Downing Street has denied that Boris Johnson feels “ganged up on” at the G7 summit in Cornwall, after a succession of EU leaders delivered a blunt message that he must deliver on his Brexit promises.
French president Emmanuel Macron told the PM he must “keep his word” over arrangements for the Northern Irish border if he wants a reset of relations with France.
And European Commission president Ursula von der Leyen told him there was “complete EU unity” that he must implement the measures he agreed in the 2019 Northern Ireland Protocol, which include a ban on movements of sausages from the British mainland from the end of this month.
Downing Street signalled that the PM was prepared to breach the agreement by extending a “grace period” for chilled meat exports if he fails to achieve a compromise solution by the 30 June deadline, telling reporters that it was only “currently” Mr Johnson’s desire to remain within the bounds of the protocol.
And foreign secretary Dominic Raab took a provocative stance, telling the EU not to be “bloody-minded”.
An EU official said Ms von der Leyen and European Council president Charles Michel urged Mr Johnson to tone down UK rhetoric on the issue.
Downing Street confirmed that the bitter stand-off was brought up not only by Mr Macron and Ms von der Leyen, but also by German chancellor Angela Merkel in a series of meetings at the Carbis Bay beach resort which were also attended by Brexit minister and key UK architect of the protocol Lord David Frost.
Mr Macron left no doubt that refusal to honour the terms of the deal agreed by Mr Johnson as part of his EU withdrawal agreement will sour relations with Paris.
Speaking in English, the French president told Mr Johnson that their two countries had common interests, but that ties could only improve if the PM delivered on his promises.
“The president told Boris Johnson there needed to be a reset of the Franco-British relationship,” said a source close to the French leader.
“This can happen provided that he keeps his word with the Europeans.”
Speaking after her meeting with the PM alongside Mr Michel, Ms von der Leyen said: “Both sides must implement what we agreed on. There is complete EU unity on this.”
The deal had been agreed, signed and ratified by both Johnson’s government and the EU, she pointed out.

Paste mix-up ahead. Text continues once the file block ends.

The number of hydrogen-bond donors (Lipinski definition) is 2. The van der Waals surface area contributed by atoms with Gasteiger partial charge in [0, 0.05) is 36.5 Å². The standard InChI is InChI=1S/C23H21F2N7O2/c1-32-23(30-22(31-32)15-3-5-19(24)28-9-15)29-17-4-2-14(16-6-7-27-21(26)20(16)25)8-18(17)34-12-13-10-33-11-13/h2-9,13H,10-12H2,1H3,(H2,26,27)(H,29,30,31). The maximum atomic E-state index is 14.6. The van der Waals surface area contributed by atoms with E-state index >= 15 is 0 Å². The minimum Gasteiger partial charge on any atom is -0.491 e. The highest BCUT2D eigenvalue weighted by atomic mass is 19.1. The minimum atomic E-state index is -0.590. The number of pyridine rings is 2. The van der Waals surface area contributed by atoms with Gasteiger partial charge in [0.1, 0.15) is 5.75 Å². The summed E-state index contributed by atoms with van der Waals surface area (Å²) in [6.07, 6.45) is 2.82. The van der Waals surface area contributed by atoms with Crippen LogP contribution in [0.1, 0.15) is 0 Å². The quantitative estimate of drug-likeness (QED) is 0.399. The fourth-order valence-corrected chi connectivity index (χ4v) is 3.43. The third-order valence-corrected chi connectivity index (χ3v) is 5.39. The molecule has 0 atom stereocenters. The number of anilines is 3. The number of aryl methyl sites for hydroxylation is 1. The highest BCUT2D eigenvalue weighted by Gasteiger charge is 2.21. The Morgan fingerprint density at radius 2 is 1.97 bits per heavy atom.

And she added: “The Good Friday Agreement and peace on the island of Ireland are paramount.”
The PM’s official spokesperson was unable to point to any indication that the EU leaders were willing to display the “pragmatism” demanded by Mr Johnson, but rejected suggestions of a deep cross-Channel rift.
Asked if Mr Johnson felt “ganged up on”, he replied: “No, not at all. They were very constructive discussions on a range of issues and the EU leaders agreed on the need for further talks.”
No threats were made this morning of legal action or the imposition of tariffs on UK exports in the case of a breach of the protocol, said the PM’s spokesperson.
But an aide to Ms von der Leyen told The Independent ahead of the talks that such reminders were not thought necessary as the sanctions were clearly set out in the text of the agreement signed by Mr Johnson.
The UK has said it will keep taking with the EU to find a “radical” way of resolving the issue by the June 30 deadline, but Downing Street made clear that it is ready to breach the protocol with a unilateral extension, telling reporters: “All options are on the table.”
Mr Johnson’s spokesperson said today: “The prime minister’s desire currently is to work within the existing protocol to find radical and pragmatic solutions. That is our immediate focus. We keep all options on the table.
“What we are seeking is a solution. Currently as implemented, the protocol is having a damaging impact on the people of Northern Ireland. We need to find urgent and innovative solutions.”
The row arises from strict EU rules barring movements of chilled meat products into the 27-nation bloc on food quality and safety grounds.
Mr Johnson’s decision to draw a customs border down the Irish Sea in order to prevent the creation of a hard border with the Republic means that Northern Ireland is covered by the ban.
The UK is resisting EU proposals to resolve the problem by formally aligning food safety and hygiene regulations, fearing that this would prevent future trade deals with countries like the US.
Downing Street accepts there has been no breach of the agreement by the EU, but insists Brussels is imposing the rules in an excessively “purist” way. London argues the EU should simply accept that UK standards are equivalent to those on the continent.
Mr Raab today suggested that the implementation of the ban agreed by Mr Johnson in 2019 would put the integrity of the UK at risk.
The foreign secretary said the protocol was designed to ensure “all communities in Northern Ireland” are protected, insisting the EU must respect “both sides of that pact”.
“They can be more pragmatic about the implementation of the Northern Ireland protocol in a way that is win-win or they can be bloody-minded and purist about it,” he told BBC Radio 4.
“In which case I am afraid we will not allow the integrity of the UK to be threatened.”